Reps celebrate with two wins

Waipa’s Waikato Valley cricketers, from left, Imogen Irvine (Pirongia) and Cambridge teammates Rebecca Smith, Poppy Jamieson, Elin Gainsford and Mia Guzzwell with canine supporter Milo Guzzwell.

Five Waipa cricketers were amongst a Waikato Valley team that took on Counties Manukau, Bay of Plenty, Northland and Hamilton last week at the girls’ Northern Brave T20 Smash Youth Rangitahi tournament in Cambridge.

“We lost two games and won two games, which is amazing for the Waikato Valley team as they had never played a game together until this tournament,” said manager Camille Guzzwell, who hosts The Breeze radio station’s breakfast show.

“The key focus for this tournament is positive vibes, so if anyone drops a catch or anything like that, everyone just shakes it off. Everyone gets a go at stuff. It’s all about confidence.”

The team was coached by Erin Hunt, originally from Otorohanga, who now plays for Northern Districts.

The team.

Guzzwell’s 15-year-old daughter Mia, who specialises in batting, said the tournament had been “really fun” and an opportunity to play some “very talented cricketers”.

Northern Districts Cricket competition, tournament and programme manager Naomi Matthews said teams had been selected from regional winter training squads.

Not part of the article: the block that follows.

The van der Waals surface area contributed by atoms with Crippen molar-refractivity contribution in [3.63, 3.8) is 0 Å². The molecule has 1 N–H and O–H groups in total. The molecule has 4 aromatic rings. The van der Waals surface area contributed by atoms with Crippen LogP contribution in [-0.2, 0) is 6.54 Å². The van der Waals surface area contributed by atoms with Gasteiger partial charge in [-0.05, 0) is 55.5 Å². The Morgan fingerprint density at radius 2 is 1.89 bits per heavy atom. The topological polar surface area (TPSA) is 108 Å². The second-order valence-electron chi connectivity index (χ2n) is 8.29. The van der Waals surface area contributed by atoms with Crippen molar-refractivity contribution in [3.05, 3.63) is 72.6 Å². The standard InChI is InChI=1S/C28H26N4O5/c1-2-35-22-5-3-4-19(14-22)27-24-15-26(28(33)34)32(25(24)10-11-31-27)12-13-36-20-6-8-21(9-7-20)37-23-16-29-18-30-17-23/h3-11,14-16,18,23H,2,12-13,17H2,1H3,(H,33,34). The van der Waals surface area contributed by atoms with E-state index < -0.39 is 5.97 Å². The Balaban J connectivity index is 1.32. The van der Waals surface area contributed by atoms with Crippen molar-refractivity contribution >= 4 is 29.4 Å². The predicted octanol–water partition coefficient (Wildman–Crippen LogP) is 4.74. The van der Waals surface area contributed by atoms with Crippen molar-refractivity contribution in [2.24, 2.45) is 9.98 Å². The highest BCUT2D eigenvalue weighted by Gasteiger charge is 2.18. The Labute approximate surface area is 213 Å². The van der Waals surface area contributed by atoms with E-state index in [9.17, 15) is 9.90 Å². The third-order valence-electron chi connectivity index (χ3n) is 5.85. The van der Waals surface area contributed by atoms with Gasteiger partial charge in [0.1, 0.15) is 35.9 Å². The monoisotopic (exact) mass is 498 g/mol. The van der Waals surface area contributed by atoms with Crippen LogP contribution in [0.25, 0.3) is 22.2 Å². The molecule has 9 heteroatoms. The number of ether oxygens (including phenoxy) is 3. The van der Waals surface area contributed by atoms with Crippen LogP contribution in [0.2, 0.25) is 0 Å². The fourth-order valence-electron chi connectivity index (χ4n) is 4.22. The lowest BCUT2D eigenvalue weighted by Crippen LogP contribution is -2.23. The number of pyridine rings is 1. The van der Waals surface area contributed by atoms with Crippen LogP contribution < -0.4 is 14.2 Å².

“The Waikato Valley players come from a huge area, including Thames, Coromandel, Cambridge, Te Awamutu, Tokoroa and the King Country,” she said.

“For these girls, who don’t get to play outside their club or school very often, it a really cool opportunity.”

Waikato Valley player Poppy Jamieson, 15, whose uncle Lance Dry coaches the Wellington Blaze Super Smash women’s team, said it was “a great opportunity for girls’ cricket to develop”.

She got into the sport in year 8 because of its popularity in her whanau.

“I’d love to go further in cricket, but because I didn’t start as early as I should have, I don’t think I’ll continue it as a career – but I will continue playing because I think it’s such a cool sport,” she said. “I wish I’d started when I was younger.”

Matthews said Rangitahi tournaments for U9-U13 players – including this one – were one way to create player pathways into higher level cricket and women’s cricket was “definitely on the increase”.

She hopes match fee equity for professional players in domestic cricket will encourage more girls to get involved in the game.

“In the past there’s been limited exposure of professional athletes for girls to see as role models,” she said. “But now in domestic cricket match fees are even for women…and all the women’s and men’s domestic Super Smash cricket will be free to air across the holiday period.”

Northern District Cricket CEO Ben MacCormack said his organisation was “super passionate” about women’s cricket, citing its move to bring women’s and men’s teams together under the Northern Brave brand in 2021.

“We now have one club with two teams under one brand, so young girls can see that there’s a pathway for them – they can identify as a cricketer because they can see that on the TV,” he said.

“We’re very optimistic about the future of women’s cricket, but understand there’s a lot of work to do to make sure it’s a pathway they can follow.”


 

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